In 1829, Sir Robert Peel penned the “principles of law enforcement,” which contains nine short principles that are as relevant today as they were in 1829. One of those principles says, “The police are the public and the public are the police.” In other words, the police rely on the citizens and the citizens rely on the police.
Neighborhood watch provides an opportunity for citizens to help realize this principle. Neighborhood watch draws upon the compassion of average citizens, asking them to lend their neighbor a hand. Not only does neighborhood watch help in the fight against crime, it provides an opportunity for neighbors to bond through service.
Getting involved in neighborhood watch can be informal or a formal organization. Start today by getting to know your neighbors, know what cars drive on your street, spend some time on your front porch watching what is happening around you and enjoy an ice-cold lemonade, secure your home by keeping your garage door shut, make sure anything of value is taken inside at night and turn on your exterior lights. Organizing a neighborhood watch can be as simple as starting a social media page dedicated to your neighborhood. If you would like assistance starting an organized neighborhood watch program, send an email to: email@example.com and we will assist you through the process. Together we can make our city a safe community.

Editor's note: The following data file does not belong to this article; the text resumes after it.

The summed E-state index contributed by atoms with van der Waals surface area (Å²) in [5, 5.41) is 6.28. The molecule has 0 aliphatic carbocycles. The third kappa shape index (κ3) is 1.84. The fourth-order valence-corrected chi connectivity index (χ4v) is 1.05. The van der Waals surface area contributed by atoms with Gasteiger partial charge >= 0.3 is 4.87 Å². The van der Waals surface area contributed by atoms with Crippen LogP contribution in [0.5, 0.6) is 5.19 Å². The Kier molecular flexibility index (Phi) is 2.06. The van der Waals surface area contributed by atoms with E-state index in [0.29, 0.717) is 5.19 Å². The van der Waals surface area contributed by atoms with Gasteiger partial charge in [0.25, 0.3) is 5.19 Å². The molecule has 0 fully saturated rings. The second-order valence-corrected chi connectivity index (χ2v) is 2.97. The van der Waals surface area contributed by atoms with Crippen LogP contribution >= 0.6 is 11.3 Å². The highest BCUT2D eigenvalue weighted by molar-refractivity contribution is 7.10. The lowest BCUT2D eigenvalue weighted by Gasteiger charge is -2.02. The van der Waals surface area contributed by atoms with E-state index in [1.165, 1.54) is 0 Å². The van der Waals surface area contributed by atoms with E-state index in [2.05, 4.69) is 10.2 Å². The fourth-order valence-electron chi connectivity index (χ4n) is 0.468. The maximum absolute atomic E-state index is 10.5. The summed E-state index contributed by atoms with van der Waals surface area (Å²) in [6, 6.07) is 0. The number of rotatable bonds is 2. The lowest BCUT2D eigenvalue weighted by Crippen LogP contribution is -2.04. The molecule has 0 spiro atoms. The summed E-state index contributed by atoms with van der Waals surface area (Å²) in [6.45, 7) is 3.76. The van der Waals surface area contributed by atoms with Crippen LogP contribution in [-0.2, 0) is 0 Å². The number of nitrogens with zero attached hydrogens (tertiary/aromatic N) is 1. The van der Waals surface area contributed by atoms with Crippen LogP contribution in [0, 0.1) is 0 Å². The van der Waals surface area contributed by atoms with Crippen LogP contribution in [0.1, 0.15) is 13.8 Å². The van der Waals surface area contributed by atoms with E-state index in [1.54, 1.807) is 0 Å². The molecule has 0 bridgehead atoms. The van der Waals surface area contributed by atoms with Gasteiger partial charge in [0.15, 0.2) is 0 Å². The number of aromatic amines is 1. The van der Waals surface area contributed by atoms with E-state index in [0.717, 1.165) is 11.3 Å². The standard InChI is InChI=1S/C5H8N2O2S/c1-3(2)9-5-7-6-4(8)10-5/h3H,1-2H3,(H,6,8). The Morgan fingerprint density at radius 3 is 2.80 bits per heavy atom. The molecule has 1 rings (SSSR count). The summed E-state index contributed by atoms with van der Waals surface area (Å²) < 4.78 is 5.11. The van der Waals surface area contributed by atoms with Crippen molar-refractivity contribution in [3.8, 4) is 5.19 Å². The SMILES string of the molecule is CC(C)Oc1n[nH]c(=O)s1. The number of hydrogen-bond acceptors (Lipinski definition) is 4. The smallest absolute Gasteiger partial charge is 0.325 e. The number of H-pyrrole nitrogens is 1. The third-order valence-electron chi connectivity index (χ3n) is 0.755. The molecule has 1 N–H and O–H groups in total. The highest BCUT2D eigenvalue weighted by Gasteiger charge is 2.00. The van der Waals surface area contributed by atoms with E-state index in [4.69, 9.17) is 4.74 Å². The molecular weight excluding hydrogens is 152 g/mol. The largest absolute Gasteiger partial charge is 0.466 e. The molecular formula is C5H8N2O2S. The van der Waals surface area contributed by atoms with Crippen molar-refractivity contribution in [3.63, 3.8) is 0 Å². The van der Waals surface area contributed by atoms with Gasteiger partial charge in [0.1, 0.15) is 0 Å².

If you see suspicious behavior, for example, a person opening mail boxes, checking doors, walking around the exterior of a house, or a car driving unusually slow, call (801) 840-4000 and an officer will respond. Officers would much rather investigate suspicious activity than respond to a citizen who has been a victim of a preventable crime.